Yes to the second part. By sparingly, I mean not making this a common thing, otherwise it ends up becoming normal. Unless you like that type of game (See Amethyst Renaissance for a pretty cool take on this). One of the fun parts of playing this type of character is the fish-out-of-water antics you can get up to.
Also, use the SGG gun rules, not the Paizo gun rules, as the Paizo gun rules will cause all sorts of problems, and the SGG gun rules, especially for the enforcer end up being a lot more balanced. There's some good stuff on how to handle the different technology levels in the Enforcer pdf, and the GM should probably take a look at it to help avoid some easy pitfalls.
For discussion purposes:
Since time does not pass within the space, then I'd say it is pretty clear that the 6 hour duration is from outside the shelter.
John Kretzer wrote:
Planar Shepard (Prestige Class, I know)
So, I've had a chance to look this over, and in my opinion it is one of the best put together house rule documents I've ever seen. The consolidation of similar mechanics is a very good move and the various rock/paper/scissors balancing seems to work out very well. If you were to do a more formal publishing of these rules, you'd want to do some serious re-organization of the document and add the various rules that you allude to in the main system and that have not been included in this document. Also, bookmarks would be needed as well with the length of the volume.
I look forward to trying these rules out if I can convince my group to give them a shot.
1) Tagging the backlog is something I'm hoping for, as there's a number of older reviews I'd like to look up, but haven't been able to find. I'm not sure if it is because they lack tags, or if they aren't on the site (e.g. the original Cerulean Seas). Tags I find useful are the seal of approval, publisher name, author name, product name. Other tags like class, feats, spells, settings, etc. are also very useful.
2) I enjoy seeing you review whatever you choose to review. One of the big benefits of your reviews is that you look at things that many others would pass over, and its a great way of finding hidden gems.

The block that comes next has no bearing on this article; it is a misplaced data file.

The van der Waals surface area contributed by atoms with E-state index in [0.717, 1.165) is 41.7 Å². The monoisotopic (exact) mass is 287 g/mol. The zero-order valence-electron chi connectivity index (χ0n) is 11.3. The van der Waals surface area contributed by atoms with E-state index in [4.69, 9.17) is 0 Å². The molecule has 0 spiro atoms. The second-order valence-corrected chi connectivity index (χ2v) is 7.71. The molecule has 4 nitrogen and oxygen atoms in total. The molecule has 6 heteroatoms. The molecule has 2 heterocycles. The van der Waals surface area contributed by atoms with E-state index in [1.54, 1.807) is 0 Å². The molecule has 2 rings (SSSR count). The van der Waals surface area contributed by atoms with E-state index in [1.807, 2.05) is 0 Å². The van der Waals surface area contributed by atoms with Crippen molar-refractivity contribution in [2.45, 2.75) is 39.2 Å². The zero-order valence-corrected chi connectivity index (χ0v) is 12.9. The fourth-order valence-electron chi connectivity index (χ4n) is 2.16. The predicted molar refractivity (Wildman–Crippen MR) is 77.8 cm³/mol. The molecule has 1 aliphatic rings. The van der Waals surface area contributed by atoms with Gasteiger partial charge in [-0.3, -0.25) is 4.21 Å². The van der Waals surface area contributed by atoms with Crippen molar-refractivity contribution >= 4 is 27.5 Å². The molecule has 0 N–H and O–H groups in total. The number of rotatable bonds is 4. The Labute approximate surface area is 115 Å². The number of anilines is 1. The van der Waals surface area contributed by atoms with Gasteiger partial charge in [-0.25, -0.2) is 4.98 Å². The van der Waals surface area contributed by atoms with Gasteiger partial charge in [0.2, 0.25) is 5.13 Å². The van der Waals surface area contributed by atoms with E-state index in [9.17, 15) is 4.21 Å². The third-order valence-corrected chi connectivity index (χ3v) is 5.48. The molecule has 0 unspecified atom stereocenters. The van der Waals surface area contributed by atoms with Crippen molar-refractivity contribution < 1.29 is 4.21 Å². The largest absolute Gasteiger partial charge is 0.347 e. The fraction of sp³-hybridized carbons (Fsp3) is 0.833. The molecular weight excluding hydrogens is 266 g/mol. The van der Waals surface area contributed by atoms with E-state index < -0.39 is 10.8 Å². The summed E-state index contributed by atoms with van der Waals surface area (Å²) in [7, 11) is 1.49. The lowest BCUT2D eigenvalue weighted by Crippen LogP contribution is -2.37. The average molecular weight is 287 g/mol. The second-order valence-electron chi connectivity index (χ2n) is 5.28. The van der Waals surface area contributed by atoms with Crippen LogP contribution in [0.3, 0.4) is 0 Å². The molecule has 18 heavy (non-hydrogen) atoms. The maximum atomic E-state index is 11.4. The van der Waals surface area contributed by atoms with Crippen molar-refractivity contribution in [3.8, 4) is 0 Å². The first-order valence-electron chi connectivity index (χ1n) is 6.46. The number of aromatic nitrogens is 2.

3) Facebook: don't use it, don't care.
4) I've clicked on links. Something that may help, is to put a message in the comments section on the product thread on paizo.com saying that you've reviewed the item: link here, and that the review will be going up on paizo within X days.
5) Endzeitgeist.com and paizo.com. D20pfsrd.com reviews are blocked by some work filters for whatever reason.
Going through Endzeitgeist's Seal of Approval list on Endzeitgeist.com (I know there's actually quite a few missing), I've come up with the following classes:
Swordmaster by Dreadfox Games
I feel bad for not getting In the Company of Kappa onto the site, but after a huge amount of updates lasts fall, I burnt out somewhat and have been taking a break. I don't know how John manages to keep on updating the site on a day-to-day basis, and I really respect and admire his work and persistence.
Actually, I think the Death Mage is a Super Genius Games product, and is completely open content.
This is very cool. Thanks for getting this up on the site, and thank you very much Radiance House for making this available. I hope lots of people take a look and pick up the Pact Magic books.
Marc Radle wrote:
Wasn't that a closed content class, or am I getting it confused with another of the Kobald Press Expanded classes?
You might want to take another look at my earlier post to see what was actually being communicated (hint, there was no question being asked).
What happens to character's loads/the weight of what they are carrying when using item kits should be adjudicated by the GM as there is no method to do so following the rules. Alternatively, the GM should just not use the encumbrance rules.
Sean K Reynolds wrote:
What about class features and other game mechanics that depend on a light/medium/heavy load?
Sean K Reynolds wrote:
Sean K Reynolds wrote: